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When it comes to made-for-television movies, my standards for review become incredibly relaxed. The very nature of the medium dictate their structure with something attention grabbing needing to occur every ten or so minutes to keep viewers from changing the channel. They're almost doomed to fail in concept alone; becoming comparably inferior pieces of entertainment. When it comes to Sc-Fi Channel original movies, my standards for review are all but thrown out the window. Sure, they can sometimes be fun with Bruce Campebll fare like Alien Apocalypse getting play and the hilariously cheesy Frankenfish, but most often they're so nauseatingly bad that they leave me questioning the existence of a God.

The Black Hole
An early morning explosion at a scientific facility in St. Louis catches the attention of scientists Eric Bryce and Shannon Muir. They send in an investigative team who quickly learn the importance of not messing around with a black hole and/or the electrical beast it spews out. Unfortunately for them, it's one of those mistakes you're probably not going to repeat... sort of like opening the ark of the covenant. The military quickly becomes involved and fancies dropping a nuclear bomb onto the hole just to see what happens, much against the advice of our brilliant scientists who let this whole thing happen in the first place. When the military operation to destroy the creature and the black hole from which it came switches to a higher branch of the government; a jerk-wad military general and moronic president take charge, pitting blatant ignorance and stupidity against an alien creature.

Personally, a large portion of my opinion dealing with a film's quality has to do with expectation. Rarely if ever do I enter a movie ignorant to it's content. I like to read up on the story, cast and director and from there create an expectation. For this movie, it meant giving the cover a going-over and the trailer a look-see. I went into The Black Hole expecting a typical sci-fi made-for-television thriller and I was not disappointed. It's a fairly ambitious little film that kept my attention for the full ninety minutes. I wouldn't call it great, but I wouldn't hesitate to call it good, and that's saying a mouthful for any Sci-Fi Channel original movie. Most of the film's success can be attributed to it's fun cast led by Judd Nelson, Kristy Swanson and David Selby.

I should've known I was in for an extra cheesy ninety minutes when the opening text of the flick mentioned an assumption someone made and followed it up with They were wrong. That little dramatic cliche really works better in movie trailers and even then is tired and overused. The people who were wrong were a council of scientists who met in July, 1999 and what they're wrong about was the possibility of a black hole existing. The tag line might also have clued me in to the dairy-nature of the film, "No force from this world can stop it". Having seen The Black Hole in it's entirety, I'm fairly confident that statement qualifies as false advertising, but I dare not spoil the ending.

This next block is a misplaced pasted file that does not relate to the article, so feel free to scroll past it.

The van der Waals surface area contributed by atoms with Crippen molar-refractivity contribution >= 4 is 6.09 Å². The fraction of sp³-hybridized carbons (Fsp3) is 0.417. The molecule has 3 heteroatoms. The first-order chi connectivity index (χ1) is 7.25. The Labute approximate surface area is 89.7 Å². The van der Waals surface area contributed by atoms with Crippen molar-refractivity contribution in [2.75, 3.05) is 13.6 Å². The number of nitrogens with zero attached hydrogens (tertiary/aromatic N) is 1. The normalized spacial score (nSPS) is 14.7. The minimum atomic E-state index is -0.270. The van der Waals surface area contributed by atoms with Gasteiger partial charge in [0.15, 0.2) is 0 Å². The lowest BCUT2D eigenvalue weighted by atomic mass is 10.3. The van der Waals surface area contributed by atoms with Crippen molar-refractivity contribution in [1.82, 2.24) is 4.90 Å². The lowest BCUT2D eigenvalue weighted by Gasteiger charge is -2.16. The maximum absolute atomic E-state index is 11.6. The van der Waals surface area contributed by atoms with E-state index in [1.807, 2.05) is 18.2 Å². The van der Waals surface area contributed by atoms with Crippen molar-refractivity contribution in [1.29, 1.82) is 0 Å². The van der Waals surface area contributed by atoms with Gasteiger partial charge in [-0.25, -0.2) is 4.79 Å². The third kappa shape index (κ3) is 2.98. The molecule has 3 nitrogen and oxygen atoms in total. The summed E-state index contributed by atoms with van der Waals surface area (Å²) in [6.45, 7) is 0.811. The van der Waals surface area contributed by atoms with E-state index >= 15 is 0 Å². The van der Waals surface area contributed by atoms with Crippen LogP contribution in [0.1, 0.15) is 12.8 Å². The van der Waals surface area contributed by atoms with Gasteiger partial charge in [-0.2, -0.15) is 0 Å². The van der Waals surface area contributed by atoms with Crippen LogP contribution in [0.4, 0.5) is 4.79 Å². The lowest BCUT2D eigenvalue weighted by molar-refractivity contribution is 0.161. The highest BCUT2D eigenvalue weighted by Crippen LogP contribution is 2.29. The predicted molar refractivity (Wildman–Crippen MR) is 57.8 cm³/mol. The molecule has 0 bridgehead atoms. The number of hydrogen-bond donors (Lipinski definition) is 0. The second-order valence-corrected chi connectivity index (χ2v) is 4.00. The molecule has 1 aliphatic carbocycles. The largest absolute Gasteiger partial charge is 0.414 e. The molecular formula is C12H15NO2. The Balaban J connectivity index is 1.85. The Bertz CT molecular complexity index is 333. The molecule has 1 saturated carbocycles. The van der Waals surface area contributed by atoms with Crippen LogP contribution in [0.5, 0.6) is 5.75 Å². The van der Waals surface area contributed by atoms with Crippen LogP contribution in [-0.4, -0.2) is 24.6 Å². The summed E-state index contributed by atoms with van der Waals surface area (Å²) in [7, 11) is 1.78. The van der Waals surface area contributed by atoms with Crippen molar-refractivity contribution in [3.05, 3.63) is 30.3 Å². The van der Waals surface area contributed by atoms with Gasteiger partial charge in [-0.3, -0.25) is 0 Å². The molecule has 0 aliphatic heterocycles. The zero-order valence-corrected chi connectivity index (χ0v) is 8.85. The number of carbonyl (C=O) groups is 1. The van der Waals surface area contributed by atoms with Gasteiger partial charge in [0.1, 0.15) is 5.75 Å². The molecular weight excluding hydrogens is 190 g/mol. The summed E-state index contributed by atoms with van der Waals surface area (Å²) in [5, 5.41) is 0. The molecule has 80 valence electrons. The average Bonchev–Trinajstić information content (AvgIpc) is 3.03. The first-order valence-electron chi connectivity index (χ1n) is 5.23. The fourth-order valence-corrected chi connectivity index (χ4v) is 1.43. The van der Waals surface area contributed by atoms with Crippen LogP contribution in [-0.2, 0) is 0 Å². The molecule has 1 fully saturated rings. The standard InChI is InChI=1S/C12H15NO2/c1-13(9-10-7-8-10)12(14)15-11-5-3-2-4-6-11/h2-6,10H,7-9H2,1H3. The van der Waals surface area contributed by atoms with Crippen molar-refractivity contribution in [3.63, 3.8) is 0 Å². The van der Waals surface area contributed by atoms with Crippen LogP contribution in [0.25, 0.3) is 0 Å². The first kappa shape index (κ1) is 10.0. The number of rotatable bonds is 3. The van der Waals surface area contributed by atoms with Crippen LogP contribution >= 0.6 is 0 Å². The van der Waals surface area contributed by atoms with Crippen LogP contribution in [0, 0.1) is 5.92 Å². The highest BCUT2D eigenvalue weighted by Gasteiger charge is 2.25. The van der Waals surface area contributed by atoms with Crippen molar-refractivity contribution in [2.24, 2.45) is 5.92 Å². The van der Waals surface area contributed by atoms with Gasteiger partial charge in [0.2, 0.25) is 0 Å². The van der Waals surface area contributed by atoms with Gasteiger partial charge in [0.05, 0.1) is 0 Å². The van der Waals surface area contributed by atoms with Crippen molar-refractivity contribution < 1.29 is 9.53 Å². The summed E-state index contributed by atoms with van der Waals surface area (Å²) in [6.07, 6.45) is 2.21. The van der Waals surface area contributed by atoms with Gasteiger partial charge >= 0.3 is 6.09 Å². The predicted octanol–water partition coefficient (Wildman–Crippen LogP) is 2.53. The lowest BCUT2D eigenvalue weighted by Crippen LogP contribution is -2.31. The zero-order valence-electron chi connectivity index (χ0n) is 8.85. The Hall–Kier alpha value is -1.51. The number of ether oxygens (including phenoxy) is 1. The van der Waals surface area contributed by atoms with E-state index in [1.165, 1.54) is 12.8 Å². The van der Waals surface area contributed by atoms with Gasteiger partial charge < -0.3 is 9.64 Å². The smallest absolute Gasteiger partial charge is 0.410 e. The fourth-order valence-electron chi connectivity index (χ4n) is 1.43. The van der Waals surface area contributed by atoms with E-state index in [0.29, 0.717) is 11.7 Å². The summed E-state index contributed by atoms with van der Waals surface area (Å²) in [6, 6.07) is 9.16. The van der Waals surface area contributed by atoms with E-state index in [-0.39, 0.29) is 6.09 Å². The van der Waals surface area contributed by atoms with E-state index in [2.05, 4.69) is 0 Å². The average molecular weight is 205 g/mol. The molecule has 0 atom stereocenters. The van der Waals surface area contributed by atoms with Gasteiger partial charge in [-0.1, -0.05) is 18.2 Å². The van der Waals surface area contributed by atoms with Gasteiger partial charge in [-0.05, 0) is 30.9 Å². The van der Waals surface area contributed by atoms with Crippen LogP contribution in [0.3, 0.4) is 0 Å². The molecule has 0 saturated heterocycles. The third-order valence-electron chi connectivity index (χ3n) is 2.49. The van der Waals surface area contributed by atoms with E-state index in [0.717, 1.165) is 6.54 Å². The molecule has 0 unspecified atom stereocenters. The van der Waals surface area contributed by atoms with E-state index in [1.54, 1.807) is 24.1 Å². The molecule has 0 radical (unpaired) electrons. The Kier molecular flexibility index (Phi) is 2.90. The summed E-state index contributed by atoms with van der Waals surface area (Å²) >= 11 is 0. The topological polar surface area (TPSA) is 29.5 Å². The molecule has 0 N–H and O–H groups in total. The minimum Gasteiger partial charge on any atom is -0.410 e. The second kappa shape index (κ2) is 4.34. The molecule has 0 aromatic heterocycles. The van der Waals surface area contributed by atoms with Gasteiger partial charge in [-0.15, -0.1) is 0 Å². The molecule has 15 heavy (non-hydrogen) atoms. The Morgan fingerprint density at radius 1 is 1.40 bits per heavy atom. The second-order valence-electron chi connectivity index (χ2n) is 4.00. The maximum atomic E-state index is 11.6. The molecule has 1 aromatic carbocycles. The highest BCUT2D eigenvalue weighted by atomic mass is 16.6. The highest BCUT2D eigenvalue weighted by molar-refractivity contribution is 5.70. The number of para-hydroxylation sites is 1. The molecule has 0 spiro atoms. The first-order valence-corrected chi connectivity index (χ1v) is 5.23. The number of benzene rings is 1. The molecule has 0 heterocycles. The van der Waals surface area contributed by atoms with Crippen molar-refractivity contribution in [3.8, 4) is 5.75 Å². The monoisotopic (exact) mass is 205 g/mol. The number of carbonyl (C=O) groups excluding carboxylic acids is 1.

The Black Hole
Much to my surprise, the special effects of the film weren't half bad. I was actually impressed with most everything there was to see in The Black Hole. The creature seems to borrow elements from Scooby Doo 2's 10,000 Volt Ghost and Hulk's Absorbing Man, but it still works. Electro-beastie can only be seen in the outline of moving electricity and therefore I can't provide you with a shape-defining screenshot of it. That's him above on the bed of a truck. It moves similar to the Predator when in stealth-mode, only this monster's almost always in stealth mode. As for the destruction caused by the black hole, everything looks believable. For someone who's been to St. Louis, watching downtown get ripped apart by a swirling vacuum of nature is really strange. Even though the famous St. Louis Arch appears to crumble, don't worry. About fifteen minutes later it's clearly visible again in the background for all to see. I wonder, could this have been unintentional? Nah.